There is one thing that individual readers and faculty users should be aware of. Some of the exercises, including a few marked as "intermediate," are incredibly difficult. My instructor made the mistake of assigning exercises without working them first. I am careful not to assign any exercises until after I have worked them.
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34 of 39 people found the following review helpful
5.0 out of 5 stars The Best Mathematical Lore Book Of All Time August 25, 2000
I learned more mathematics from Bender & Orszag than from any other math book I own. I'm an applied physicist, and as any physicist knows, a sleazy approximation that provides good physical insight into what's going on in some system is far more useful than an unintelligible exact result.
This book covers approximate methods for solving differential and difference equations, asymptotic methods for integrals, and asymptotic and extrapolation methods for sums. There are a great many beautiful plots, and lots of discussion of the actual lore of doing--alternative ways of attacking the same problem, things to watch out for, what sorts of problems a given method is best at.
I think the most valuable parts of this book are the examples and problems, both of which are the best anywhere.
It's really great to see this old friend (first published in 1978) back in print. If you have ugly differential equations or integrals to solve, buy it!
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10 of 10 people found the following review helpful
5.0 out of 5 stars Remarkably powerful and practical tools for analysis November 30, 1996
By A Customer
This is the best applied mathematics book I have ever read, bar none. It is primarily a text on asymptotic methods for integrals, sums, differential equations, and difference equations (recurrence relations). Major topics are Laplace's method, steepest descents, stationary phase, WKB theory, boundary layer theory, and regular and singular perturbation theory. The exposition shows an understanding of the needs and tastes of physicists and engineers far beyond the usual dry theorems. It is full of lore and insight, plus the best analytic and numerical examples extant. There are hundreds of good problems as well. If you need to use asymptotic methods in your work, or just want a good read in applied math, this is your book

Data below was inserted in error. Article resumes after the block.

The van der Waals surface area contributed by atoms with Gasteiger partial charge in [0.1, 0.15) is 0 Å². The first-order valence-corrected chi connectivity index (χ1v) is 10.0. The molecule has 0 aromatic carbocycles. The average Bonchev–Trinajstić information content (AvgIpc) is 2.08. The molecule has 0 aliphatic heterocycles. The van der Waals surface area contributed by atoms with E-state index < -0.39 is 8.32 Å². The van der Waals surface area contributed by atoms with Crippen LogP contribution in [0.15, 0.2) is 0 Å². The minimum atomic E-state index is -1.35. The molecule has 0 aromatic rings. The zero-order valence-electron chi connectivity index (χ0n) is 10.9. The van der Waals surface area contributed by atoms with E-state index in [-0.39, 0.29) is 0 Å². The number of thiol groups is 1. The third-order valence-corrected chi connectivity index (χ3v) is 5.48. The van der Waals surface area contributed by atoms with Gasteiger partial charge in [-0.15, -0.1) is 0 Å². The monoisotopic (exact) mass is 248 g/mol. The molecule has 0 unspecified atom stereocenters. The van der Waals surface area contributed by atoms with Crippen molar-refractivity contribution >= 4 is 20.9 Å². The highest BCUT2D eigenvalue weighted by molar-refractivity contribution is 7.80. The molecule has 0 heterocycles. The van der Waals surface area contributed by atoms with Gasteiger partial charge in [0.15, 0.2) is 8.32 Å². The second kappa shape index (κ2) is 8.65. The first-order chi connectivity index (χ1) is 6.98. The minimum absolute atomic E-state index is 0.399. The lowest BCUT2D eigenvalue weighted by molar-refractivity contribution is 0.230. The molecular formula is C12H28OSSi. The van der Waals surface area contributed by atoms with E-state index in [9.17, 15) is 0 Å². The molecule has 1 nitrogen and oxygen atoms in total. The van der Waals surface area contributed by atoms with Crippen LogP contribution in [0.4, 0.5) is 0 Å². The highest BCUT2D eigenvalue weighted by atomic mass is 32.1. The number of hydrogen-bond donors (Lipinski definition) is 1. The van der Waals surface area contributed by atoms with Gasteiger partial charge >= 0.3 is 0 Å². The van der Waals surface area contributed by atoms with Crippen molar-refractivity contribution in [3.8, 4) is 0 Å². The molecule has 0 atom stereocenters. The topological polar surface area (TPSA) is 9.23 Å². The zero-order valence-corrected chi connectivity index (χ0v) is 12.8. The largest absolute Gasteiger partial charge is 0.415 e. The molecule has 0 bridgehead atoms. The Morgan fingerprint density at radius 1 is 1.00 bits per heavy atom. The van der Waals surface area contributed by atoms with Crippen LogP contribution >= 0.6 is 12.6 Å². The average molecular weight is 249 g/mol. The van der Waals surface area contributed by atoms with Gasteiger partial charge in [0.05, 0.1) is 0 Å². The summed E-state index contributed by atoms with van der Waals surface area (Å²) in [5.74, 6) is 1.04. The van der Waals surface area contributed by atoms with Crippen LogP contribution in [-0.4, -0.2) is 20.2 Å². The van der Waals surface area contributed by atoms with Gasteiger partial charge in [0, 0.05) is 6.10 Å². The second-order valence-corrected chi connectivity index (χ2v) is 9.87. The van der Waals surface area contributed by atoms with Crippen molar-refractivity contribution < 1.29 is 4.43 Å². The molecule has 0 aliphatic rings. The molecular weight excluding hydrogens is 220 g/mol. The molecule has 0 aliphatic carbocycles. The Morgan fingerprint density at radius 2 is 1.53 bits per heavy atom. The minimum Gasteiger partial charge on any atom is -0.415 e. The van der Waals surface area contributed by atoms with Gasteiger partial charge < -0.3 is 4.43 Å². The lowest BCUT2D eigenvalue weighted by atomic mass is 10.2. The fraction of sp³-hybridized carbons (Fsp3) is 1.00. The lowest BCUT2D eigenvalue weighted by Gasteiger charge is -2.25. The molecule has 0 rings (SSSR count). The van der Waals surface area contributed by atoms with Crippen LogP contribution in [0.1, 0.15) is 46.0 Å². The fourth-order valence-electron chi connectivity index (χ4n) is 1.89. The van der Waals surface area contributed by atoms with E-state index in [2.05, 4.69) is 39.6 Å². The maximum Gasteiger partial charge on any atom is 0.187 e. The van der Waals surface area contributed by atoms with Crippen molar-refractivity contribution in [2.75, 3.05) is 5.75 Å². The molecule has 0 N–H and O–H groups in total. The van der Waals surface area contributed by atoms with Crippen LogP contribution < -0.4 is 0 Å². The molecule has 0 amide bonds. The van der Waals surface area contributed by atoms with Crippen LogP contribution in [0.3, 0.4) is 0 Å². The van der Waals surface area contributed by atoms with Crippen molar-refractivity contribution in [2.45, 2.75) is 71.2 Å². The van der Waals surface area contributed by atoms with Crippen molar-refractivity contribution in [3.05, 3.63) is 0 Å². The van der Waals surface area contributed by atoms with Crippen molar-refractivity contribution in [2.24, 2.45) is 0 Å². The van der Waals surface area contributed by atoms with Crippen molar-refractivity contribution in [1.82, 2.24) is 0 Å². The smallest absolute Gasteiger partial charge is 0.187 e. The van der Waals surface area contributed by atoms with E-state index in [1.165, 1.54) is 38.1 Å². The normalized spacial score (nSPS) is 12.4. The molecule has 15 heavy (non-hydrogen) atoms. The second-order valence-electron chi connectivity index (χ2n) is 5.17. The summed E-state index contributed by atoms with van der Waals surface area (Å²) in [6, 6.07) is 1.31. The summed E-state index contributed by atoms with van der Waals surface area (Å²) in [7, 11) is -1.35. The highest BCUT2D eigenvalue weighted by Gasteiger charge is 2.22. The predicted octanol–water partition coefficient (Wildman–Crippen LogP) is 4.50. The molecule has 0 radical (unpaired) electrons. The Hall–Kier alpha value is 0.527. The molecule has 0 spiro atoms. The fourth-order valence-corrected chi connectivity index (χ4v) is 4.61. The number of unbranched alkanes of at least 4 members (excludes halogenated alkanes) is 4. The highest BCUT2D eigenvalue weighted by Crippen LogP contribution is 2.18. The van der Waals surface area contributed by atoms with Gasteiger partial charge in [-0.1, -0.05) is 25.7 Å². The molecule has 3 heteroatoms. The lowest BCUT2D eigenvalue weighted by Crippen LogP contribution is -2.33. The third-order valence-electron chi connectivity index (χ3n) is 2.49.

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7 of 7 people found the following review helpful
5.0 out of 5 stars Classic, fun to read April 19, 2011
Format:Hardcover|Verified Purchase
This is one of those books that you can read for fun. I'd rate it as my best book along with Carrier's ODE book. It says it's meant for advanced undergrads and grad students. Be that as it may, I could have read it in high school (mind you, its not trivial, but the material is so accessible to anyone with a basic knowledge of calculus that you can read it in high school). Also, the usefulness of it cannot be overstated. I owe my PhD to this book. Not having taken a formal asymptotics course, I had to read up perturbation theory to set up large activation asymptotics problems in combustion. The perturbation analysis was used in making sense of (sigh) hero simulations, and the degree of accuracy of these models was just remarkable.

Apart from the general high level of quality of examples and problems, the book almost literally talks to you. Beautiful phrases, such as 'executing several sleazy manoeuvres' and Holmes references are among those things that are perpetually endearing. Although I don't do any math anymore I still read this book a lot - on the BART train, or on a lazy Sunday afternoon. Very fun problems too. But best of all is that this book is genuinely useful to an idiot engineer. It exposes the power and beauty of perturbation theory in a way that you can look at a real problem and say 'Ah, it is simple'. I've spent many hours dreaming about things such as the interface between light and shadows, boundary layers (yes! the 'abrupt' transition from U_infty to 0 at the wall), why we need implicit formulations near the wall, and general considerations about stiff equations. This book is basically the vehicle that transports you there, and with minimum fuss.
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12 of 16 people found the following review helpful
4.0 out of 5 stars Very useful May 10, 2002